Central European gas games, regional integration and freezing winter. Poland is becoming independent of Russian gas, building a north-south corridor and managing a complete energy transition. Hungary is signing a long-term contract with Gazprom, while also looking to other sources. Analysis of the region’s energy and gas strategy—Part I
Europe is in panic, gas prices are skyrocketing, Gazprom throws up his hands, people are afraid of rising utility prices, while the Western concept of flexible, market-based gas procurement has failed. From the perspective of Warsaw and Budapest, the picture is quite surreal, because the Central and Eastern European region is on a different path in terms of energy and gas policy. Poland is becoming independent of Russian gas, is building a north-south corridor and is managing a complete energy transformation. Hungary has a long-term contract with Gazprom, but is also looking to other sources. And the region could become part of an integrated energy system that not only breaks the Russian gas monopoly but could bring about a radical energy transformation.
So far away from me and yet so close—Warsaw and Moscow
Source diversification is a key principle for Poland’s energy sector, and especially for the gas sector, as Warsaw believes that the monopoly of Russia’s Gazprom has dominated the European market for too long. Of course, there is also a security policy consideration behind the Polish position, as Polish—Russian relations are far from friendly and Poland feels still hunted by the spectre of the Russian threat, whether justified or not. Hence the main objective of energy policy is to become independent of Moscow at any cost.
Gaining independence, however, is far from easy, as the Polish energy mix has undergone a drastic transformation in recent years and the biggest challenges are still to come. Nearly 40 percent of Poland’s energy production is currently coal-based, but coal mines are to be completely closed by 2049 at the latest. The next step in the transformation of coal energy is gas, as coal-fired power plants can be converted into gas-fired power plants, just as gas reserves in the coal basin can be used to generate energy. Thus, the demand for gas in the country is growing year by year. The energy transition is not only affecting mines, but also boilers in family homes since coal-fired domestic heating is still very popular in Poland. It is estimated that the current annual consumption of about 20 billion m3 could reach 30 billion m3 by 2030, which would be a huge challenge for Polish energy policy and infrastructure: to manage a transformation with a continuous increase in demand while becoming independent from the Russian gas market and balancing the supply side. It is a big challenge, and the Poles are basically applying three parallel solutions in the gas market.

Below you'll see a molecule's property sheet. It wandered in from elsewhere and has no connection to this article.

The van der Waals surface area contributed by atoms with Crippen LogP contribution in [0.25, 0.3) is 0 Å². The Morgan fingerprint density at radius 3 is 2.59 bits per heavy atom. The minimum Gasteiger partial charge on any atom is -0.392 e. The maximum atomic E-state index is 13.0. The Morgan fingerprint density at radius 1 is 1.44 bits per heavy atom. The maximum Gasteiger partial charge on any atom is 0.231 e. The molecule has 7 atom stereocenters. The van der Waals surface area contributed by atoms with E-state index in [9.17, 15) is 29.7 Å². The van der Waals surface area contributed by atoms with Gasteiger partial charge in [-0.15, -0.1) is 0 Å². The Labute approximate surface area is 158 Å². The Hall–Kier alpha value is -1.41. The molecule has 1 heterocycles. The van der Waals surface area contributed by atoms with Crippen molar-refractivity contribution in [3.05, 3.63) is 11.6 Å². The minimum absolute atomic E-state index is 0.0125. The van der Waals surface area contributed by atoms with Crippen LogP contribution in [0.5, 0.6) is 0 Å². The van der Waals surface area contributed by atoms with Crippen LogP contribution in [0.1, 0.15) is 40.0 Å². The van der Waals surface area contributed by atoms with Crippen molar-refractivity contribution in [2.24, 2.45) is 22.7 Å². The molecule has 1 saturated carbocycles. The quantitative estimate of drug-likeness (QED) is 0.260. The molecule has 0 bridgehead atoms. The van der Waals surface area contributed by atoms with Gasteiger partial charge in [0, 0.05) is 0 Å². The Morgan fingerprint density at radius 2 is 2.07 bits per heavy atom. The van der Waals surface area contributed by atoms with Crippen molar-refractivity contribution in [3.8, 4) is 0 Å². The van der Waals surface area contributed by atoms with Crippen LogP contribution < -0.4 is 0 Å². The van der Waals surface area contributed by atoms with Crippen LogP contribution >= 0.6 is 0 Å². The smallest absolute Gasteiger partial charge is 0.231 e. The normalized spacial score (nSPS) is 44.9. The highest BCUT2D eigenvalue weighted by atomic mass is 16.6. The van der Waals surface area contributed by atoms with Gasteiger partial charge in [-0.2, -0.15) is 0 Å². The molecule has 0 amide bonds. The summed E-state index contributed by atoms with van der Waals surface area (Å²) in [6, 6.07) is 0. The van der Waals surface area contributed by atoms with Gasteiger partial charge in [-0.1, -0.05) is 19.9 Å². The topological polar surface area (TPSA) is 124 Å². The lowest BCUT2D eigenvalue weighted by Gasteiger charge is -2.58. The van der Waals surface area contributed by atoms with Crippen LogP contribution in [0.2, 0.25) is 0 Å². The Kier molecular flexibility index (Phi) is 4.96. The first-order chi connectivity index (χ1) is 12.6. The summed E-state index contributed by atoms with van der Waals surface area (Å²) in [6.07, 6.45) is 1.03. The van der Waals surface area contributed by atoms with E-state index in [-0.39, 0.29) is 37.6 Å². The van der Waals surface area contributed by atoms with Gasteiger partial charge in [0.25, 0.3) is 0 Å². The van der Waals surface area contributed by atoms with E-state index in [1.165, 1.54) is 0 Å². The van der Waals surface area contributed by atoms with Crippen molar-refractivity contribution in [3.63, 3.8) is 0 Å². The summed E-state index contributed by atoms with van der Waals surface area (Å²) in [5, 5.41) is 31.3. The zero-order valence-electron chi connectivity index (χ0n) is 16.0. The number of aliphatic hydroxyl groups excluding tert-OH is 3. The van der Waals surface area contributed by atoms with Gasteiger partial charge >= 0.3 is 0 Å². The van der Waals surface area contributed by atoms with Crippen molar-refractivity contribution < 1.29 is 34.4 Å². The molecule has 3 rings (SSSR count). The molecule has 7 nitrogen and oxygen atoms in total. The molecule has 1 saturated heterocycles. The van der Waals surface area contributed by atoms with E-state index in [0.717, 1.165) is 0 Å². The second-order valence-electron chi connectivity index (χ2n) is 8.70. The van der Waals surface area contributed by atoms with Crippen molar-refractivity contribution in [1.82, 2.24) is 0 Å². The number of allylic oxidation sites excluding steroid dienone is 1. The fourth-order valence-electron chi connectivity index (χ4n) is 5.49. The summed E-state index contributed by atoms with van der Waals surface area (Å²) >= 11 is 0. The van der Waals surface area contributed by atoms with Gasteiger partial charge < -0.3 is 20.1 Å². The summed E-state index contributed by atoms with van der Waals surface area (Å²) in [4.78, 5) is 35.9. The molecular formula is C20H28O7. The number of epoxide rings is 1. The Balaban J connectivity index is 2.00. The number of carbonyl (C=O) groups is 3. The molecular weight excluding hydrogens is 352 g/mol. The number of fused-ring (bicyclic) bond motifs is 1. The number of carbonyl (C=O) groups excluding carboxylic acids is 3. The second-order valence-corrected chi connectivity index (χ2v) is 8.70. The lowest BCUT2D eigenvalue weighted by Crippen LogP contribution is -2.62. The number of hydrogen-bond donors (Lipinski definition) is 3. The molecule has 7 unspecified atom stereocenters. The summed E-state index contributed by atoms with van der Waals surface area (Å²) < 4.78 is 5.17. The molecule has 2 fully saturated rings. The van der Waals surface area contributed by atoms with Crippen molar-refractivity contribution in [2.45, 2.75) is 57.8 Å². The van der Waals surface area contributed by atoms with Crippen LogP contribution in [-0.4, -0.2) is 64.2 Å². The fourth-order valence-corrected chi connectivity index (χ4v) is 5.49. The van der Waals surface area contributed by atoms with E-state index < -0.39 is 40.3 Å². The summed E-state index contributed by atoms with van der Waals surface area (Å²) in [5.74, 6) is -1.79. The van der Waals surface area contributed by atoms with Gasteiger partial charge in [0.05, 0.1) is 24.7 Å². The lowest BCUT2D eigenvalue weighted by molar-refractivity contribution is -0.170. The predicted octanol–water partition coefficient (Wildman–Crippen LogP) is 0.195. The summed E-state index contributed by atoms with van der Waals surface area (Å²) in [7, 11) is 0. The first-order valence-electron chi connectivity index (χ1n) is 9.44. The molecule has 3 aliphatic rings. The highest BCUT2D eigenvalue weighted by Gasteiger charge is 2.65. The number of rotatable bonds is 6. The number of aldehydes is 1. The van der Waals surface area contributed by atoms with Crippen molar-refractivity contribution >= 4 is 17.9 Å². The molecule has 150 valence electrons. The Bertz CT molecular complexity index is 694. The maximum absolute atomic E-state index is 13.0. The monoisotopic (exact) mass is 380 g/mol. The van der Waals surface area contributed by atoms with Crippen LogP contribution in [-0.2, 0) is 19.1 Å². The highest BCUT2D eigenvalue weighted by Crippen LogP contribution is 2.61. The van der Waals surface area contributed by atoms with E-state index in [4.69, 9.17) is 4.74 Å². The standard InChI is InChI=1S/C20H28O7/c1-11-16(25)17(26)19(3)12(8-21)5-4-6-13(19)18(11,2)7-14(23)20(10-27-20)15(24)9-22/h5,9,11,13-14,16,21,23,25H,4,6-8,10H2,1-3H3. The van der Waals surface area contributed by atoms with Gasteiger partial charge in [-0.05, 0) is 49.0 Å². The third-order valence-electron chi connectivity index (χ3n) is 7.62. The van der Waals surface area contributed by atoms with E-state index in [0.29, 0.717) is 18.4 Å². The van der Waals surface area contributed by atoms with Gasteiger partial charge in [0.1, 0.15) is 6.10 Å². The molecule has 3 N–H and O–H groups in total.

Short energy dictionary
LNG: liquefied natural gas. It has almost the same composition as natural gas in the traditional sense but in a cooled form. This means that it has a temperature of -162°C and a lower density than water.
FSRU: floating storage and regasification unit, an almost mandatory component of LNG terminals, usually a special vessel or floating unit between the LNG carrier and the onshore LNG terminal.
Interconnector: cross-border gas pipeline.
LNG, politics and the Polish legacy of Chernobyl
The first pillar of Poland’s new energy and gas strategy is the świnoujście LNG terminal, which with a capacity of 7.5 billion m3/year can cover roughly 35 percent of current gas consumption from LNG sources. LNG is not only one of the most advanced technologies, but is also flexible, providing an adequate response to possible changes in the global market. Today, Poland’s main suppliers are the United States and Qatar. And LNG suppliers are in fierce competition with the classical gas companies, so the price is often cheaper or the same as if the gas was purchased from a classical source. The świnoujście LNG terminal is currently under expansion and is one of the most expensive energy projects in Poland, costing €950 million. However, the świnoujście LNG terminal would not be able to meet the growing demand, so another FSRU and LNG terminal with a capacity of 4.5 billion m3/year will be built in Gdańsk, the country’s largest port, by 2025, which, together with its sister terminal in świnoujście, will give the flexibility to meet gas demand.